10 July 2016

Born to Run

Author: Ann Hunter
Series: North Oak #1
Rating: 3.5 / 5 stars
Verdict: Borrow

Alex's life has never been easy.  Given up for adoption when she was born, she has been in the system ever since.  Though she has lived in several foster homes, she always finds herself returning to particular home, even though the foster mother is anything but loving and caring.

When Born to Run starts, thirteen-year-old Alex is holding a gun over her dead foster mother while panicking.  Her heart is also breaking over her dead foster sister, who died in her arms.  With the police on their way, Alex decides to run, afraid of going to jail for the murder.

Alex winds up at North Oak horse ranch, the most prestigious horse racing farm in the country; considering the revelations later in the book, I found it oddly coincidental that she should just happen to end up there of all places.  Taken in, somewhat begrudgingly, by the vet and her family, Alex struggles to fit in while continually running from her past.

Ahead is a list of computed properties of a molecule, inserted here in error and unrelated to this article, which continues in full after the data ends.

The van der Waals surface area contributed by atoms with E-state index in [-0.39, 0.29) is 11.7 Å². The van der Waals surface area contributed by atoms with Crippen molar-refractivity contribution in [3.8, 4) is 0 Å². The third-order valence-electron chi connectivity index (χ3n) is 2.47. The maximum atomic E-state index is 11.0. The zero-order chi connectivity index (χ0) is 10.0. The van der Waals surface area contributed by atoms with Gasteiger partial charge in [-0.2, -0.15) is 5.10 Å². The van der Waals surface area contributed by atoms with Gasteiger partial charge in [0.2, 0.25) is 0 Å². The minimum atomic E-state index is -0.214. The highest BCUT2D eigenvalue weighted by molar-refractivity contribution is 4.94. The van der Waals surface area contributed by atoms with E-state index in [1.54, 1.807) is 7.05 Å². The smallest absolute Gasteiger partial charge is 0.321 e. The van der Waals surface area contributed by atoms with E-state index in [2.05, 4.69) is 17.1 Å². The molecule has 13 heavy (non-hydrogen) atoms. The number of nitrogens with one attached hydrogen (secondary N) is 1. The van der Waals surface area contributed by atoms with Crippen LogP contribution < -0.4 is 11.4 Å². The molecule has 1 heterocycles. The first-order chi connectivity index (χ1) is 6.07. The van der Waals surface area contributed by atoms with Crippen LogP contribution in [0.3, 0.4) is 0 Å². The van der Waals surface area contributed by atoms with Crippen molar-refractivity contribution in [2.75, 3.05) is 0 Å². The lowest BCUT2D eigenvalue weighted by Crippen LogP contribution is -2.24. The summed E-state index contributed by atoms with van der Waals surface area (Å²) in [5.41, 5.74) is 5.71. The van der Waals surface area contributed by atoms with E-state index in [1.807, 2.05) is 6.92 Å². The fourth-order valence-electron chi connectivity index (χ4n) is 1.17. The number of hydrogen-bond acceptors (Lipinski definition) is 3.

I've been on the search for a new horses series to read while I wait patiently for Netflix to add the next season of the Heartland series.  This first installment in the North Oak series was available for free on Amazon, so I decided to give it a try.  Though Alex is thirteen and the writing level feels like it is definitely targeted for middle grade kids, the main topic - the murder of her foster mother - of this story felt higher than that level.  Especially when, throughout the novel, Alex has flashbacks to what exactly happened that night as she struggles with the guilt and the fear.  I thought some of that should have been toned down for the targeted audience.  The book also has some Christian/God undertones.  While not overly preachy, it was definitely there.

While not on the same par as the Heartland series (which I obsessed over growing up) in my opinion, Born to Run was still a fun read for avid horse readers.  While the horse farm felt more like a backdrop that an integral part of the novel, Hunter sets it up to definitely be a horsey series down the road now that the main conflict has been resolved.  Alex also reminded me of a younger Kris Furillo.

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